But in the end, as it would add complexity to the project, we made the hard decision to limit the scope to what we were able to achieve. We would include the 38 widely recognised language communities that overlap the Victorian border.

The second issue we came up against was:

We had to determine the boundaries of the language groups. Now determine has an unequivocal ring to it… To be equivocal, I’d posit that it’s almost certain that the borders of the language groups have morphed and shifted for thousands of years. So to draw lines around them at any point in time would not only be difficult, but probably contentious. When you add to this the loss of cultural information due to the massive disruption following colonisation, the task is an even more complex one.

So, we aimed to…

To be as inclusive as we could. This meant taking into account multiple key sources to determine the language boundaries, specifically:

It’s interesting that through time these maps appear to get less complex – become less rather than more detailed. But what we have, in fact, in the less detailed maps, is a more accurate representation of a nuanced view.

It was with this in mind that we decided to NOT show visible borders in our interface. This would be a simple and effective way for us to acknowledge ambiguity and to achieve the goal of being representative but not definitive. And so, the text at the top of the right hand column specifies that content “is associated with Indigenous language groups that overlap the area shown on the map.”

But whether the borders were visible or not, we still had to determine them, otherwise the computer wouldn’t know how to relate the story content to a particular area.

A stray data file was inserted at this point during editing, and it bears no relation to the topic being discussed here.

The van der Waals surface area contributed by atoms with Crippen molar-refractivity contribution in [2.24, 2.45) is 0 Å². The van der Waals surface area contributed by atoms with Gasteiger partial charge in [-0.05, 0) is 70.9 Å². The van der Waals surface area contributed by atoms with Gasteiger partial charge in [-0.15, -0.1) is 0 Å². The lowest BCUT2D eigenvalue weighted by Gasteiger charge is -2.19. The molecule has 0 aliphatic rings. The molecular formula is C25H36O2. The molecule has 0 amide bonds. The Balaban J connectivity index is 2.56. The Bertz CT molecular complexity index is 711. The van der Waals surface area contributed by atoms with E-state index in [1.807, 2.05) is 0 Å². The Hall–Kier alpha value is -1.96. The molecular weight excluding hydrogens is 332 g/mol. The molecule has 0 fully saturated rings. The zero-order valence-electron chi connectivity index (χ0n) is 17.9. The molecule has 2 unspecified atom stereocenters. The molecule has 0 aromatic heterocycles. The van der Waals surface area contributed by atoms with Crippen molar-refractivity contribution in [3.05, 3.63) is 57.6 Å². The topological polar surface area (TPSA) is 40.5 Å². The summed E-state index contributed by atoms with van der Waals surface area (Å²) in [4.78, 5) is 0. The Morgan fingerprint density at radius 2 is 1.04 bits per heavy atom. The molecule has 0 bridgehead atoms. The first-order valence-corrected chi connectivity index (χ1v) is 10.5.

To do this, Kent used the 3 source maps to draw the broadest, most inclusive, shapes for the language groups. Then, where possible, he checked his shapes with information and maps on the Registered Aboriginal Parties websites to include their interpretation of language group boundaries.

The Registered Aboriginal Parties view of the boundaries sometimes related very specifically to geological features, such as a creek or a dirt track, or where the Murray Rivers enters Lake Mulwala…

When the shapes were settled, Kent identified and plotted latitude and longitude coordinates to create polygons that matched the shapes as closely as possible.

To do this he used a version of David Horton’s AIATSIS map that had been overlaid on Google Earth. This enabled him to locate a lot of points relatively easily. But for others, where the area we were drawing differed from the AIATSIS version, or for areas that didn’t have a physical geographical feature identified by Google Earth, he had to go by eye.

He then sent the longitude and latitude points to Simon Sherrin, our Technical Manager at the time, who created visual polygons.